TGAC reveals novel insights into the induction of autophagy in leading science publication

by Hayley London

Tamás Korcsmáros, TGAC-IFR Computational Biology Fellow, in collaboration with the NetBiol group, releases new study on the bioinformatics analysis of the possibilities of autophagy induction in 40 unicellular parasitic species that could help to identify novel therapeutic targets, especially for patients with colon cancer or inflammatory bowel disease (IBD), published in Nature's Scientific Reports.

Autophagy is a highly conserved self-degradation process of eukaryotic cells, and has found to be important in various cellular processes including stress-response, protein metabolism, differentiation and ageing. Autophagy can be found in essentially all eukaryotic species examined so far. In the gut, autophagy provides a powerful means of removing intracellular pathogens, and the malfunction of autophagy is related to (IBD) and cancer progression. A better understanding of the effect of particular bacterial species on the regulation of human intestinal autophagy could help to identify prognosis markers for IBD and .

Autophagy is also essential in many unicellular parasites, such as Taxoplasma, Trypanosoma and Plasmodium, and found important in their life-cycle transitions. However, how autophagy is induced in these parasites remained largely unrevealed. This newly published study provides a better understanding of autophagy in unicellular parasites that could help to therapeutically target these parasites without effecting human autophagy.

The study examines the full genome sequence of 40 unicellular protist parasites. Surprisingly, the research presented no gene that would code for any component of the Atg1/ULK1-like autophagy inducing complex, generally known to be essential in autophagy regulation in eukaryotes. Therefore, in these parasites, autophagy is induced independently of an Atg1-like protein kinase system. The results are in agreement with previous large-scale data showing that some ATG genes in these organisms exhibit differential expression patterns; suggesting that autophagy in these protists is induced mainly at the post-transcriptional level. Understanding Atg1-independent autophagy induction mechanisms in these parasites may lead to novel pharmacological interventions, not affecting human Atg1/ULK1-dependent autophagy.

Tamas, commented: "We're very happy that this bioinformatics study is published in such a key journal. With a detailed sequence analysis we showed that potential Atg1/ULK1 orthologs presented in many previous studies are not true counterparts of the functional autophagy inducers known in humans and many other eukaryotes. I hope our study will facilitate future experiments to understand how these dangerous parasites regulate autophagy and how we could medically use this information to overcome infectious diseases. I am particularly proud that this is my first paper since I moved to TGAC, this study is a specific example why detailed and biologically precise analysis is vital to our research, the expert knowledge and methodology at the Institute will help with the data analysis of many more genomes."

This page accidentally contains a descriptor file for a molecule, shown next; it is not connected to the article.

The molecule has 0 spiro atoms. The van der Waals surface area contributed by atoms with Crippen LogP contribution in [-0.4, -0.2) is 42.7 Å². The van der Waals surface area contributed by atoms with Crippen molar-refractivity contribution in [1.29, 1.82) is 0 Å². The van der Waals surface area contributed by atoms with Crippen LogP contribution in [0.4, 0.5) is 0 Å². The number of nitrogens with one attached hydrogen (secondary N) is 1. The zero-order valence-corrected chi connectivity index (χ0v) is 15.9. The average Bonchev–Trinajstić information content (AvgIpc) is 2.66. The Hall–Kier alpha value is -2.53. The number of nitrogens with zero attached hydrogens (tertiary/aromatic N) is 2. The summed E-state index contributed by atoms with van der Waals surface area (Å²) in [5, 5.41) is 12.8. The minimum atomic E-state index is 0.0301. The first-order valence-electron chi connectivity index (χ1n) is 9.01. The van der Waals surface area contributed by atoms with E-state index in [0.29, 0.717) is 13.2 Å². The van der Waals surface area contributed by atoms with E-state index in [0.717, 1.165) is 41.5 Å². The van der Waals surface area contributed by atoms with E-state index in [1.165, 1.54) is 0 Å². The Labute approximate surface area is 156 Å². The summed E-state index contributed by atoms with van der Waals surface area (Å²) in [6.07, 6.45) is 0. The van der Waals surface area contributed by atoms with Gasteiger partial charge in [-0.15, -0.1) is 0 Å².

The scientific paper, titled: "Starvation-response may not involve Atg1-dependent induction in non-unikont " by Tamás Korcsmáros and NetBiol Group is published in Nature, Scientific Reports.

More information: "Starvation-response may not involve Atg1-dependent autophagy induction in non-unikont parasites." László Földvári-Nagy, Eszter Ari, Péter Csermely, Tamás Korcsmáros & Tibor Vellai. Scientific Reports 4, Article number: 5829 DOI: 10.1038/srep05829. Received 08 April 2014 Accepted 04 July 2014 Published 25 July 2014

add to favorites email to friend print save as pdf

Related Stories

Zombie cancer cells eat themselves to live

Apr 05, 2014

A University of Colorado Cancer Center study recently published in the journal Cell Reports and presented today at the American Association for Cancer Research (AACR) Annual Conference 2014 shows that the cellular proces ...

Recommended for you

Growing a blood vessel in a week

4 hours ago

The technology for creating new tissues from stem cells has taken a giant leap forward. Three tablespoons of blood are all that is needed to grow a brand new blood vessel in just seven days. This is shown ...

Testing time for stem cells

7 hours ago

DefiniGEN is one of the first commercial opportunities to arise from Cambridge's expertise in stem cell research. Here, we look at some of the fundamental research that enables it to supply liver and pancreatic ...

Team finds key signaling pathway in cause of preeclampsia

Oct 23, 2014

A team of researchers led by a Wayne State University School of Medicine associate professor of obstetrics and gynecology has published findings that provide novel insight into the cause of preeclampsia, the leading cause ...

Rapid test to diagnose severe sepsis

Oct 23, 2014

A new test, developed by University of British Columbia researchers, could help physicians predict within an hour if a patient will develop severe sepsis so they can begin treatment immediately.

User comments